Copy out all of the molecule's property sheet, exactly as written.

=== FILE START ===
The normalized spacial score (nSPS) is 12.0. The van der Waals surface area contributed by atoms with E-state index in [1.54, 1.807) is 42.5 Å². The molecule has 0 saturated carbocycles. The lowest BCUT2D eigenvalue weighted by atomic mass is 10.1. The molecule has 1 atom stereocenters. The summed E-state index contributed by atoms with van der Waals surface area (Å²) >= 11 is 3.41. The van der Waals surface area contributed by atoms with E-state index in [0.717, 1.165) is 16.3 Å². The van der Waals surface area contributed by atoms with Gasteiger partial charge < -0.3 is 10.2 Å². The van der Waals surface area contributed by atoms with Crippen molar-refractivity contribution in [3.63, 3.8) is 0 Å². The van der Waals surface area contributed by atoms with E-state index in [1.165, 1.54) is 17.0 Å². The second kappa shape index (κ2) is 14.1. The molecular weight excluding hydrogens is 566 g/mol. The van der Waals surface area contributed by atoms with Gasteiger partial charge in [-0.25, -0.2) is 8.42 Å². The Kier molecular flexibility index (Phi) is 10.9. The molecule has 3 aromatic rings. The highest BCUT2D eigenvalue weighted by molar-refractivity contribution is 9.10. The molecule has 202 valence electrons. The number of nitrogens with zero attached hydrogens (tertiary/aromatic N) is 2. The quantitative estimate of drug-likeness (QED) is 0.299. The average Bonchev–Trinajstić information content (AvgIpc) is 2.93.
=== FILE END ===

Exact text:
The normalized spacial score (nSPS) is 12.0. The van der Waals surface area contributed by atoms with E-state index in [1.54, 1.807) is 42.5 Å². The molecule has 0 saturated carbocycles. The lowest BCUT2D eigenvalue weighted by atomic mass is 10.1. The molecule has 1 atom stereocenters. The summed E-state index contributed by atoms with van der Waals surface area (Å²) >= 11 is 3.41. The van der Waals surface area contributed by atoms with E-state index in [0.717, 1.165) is 16.3 Å². The van der Waals surface area contributed by atoms with Gasteiger partial charge < -0.3 is 10.2 Å². The van der Waals surface area contributed by atoms with Crippen molar-refractivity contribution in [3.63, 3.8) is 0 Å². The van der Waals surface area contributed by atoms with E-state index in [1.165, 1.54) is 17.0 Å². The second kappa shape index (κ2) is 14.1. The molecular weight excluding hydrogens is 566 g/mol. The van der Waals surface area contributed by atoms with Gasteiger partial charge in [-0.25, -0.2) is 8.42 Å². The Kier molecular flexibility index (Phi) is 10.9. The molecule has 3 aromatic rings. The highest BCUT2D eigenvalue weighted by molar-refractivity contribution is 9.10. The molecule has 202 valence electrons. The number of nitrogens with zero attached hydrogens (tertiary/aromatic N) is 2. The quantitative estimate of drug-likeness (QED) is 0.299. The average Bonchev–Trinajstić information content (AvgIpc) is 2.93.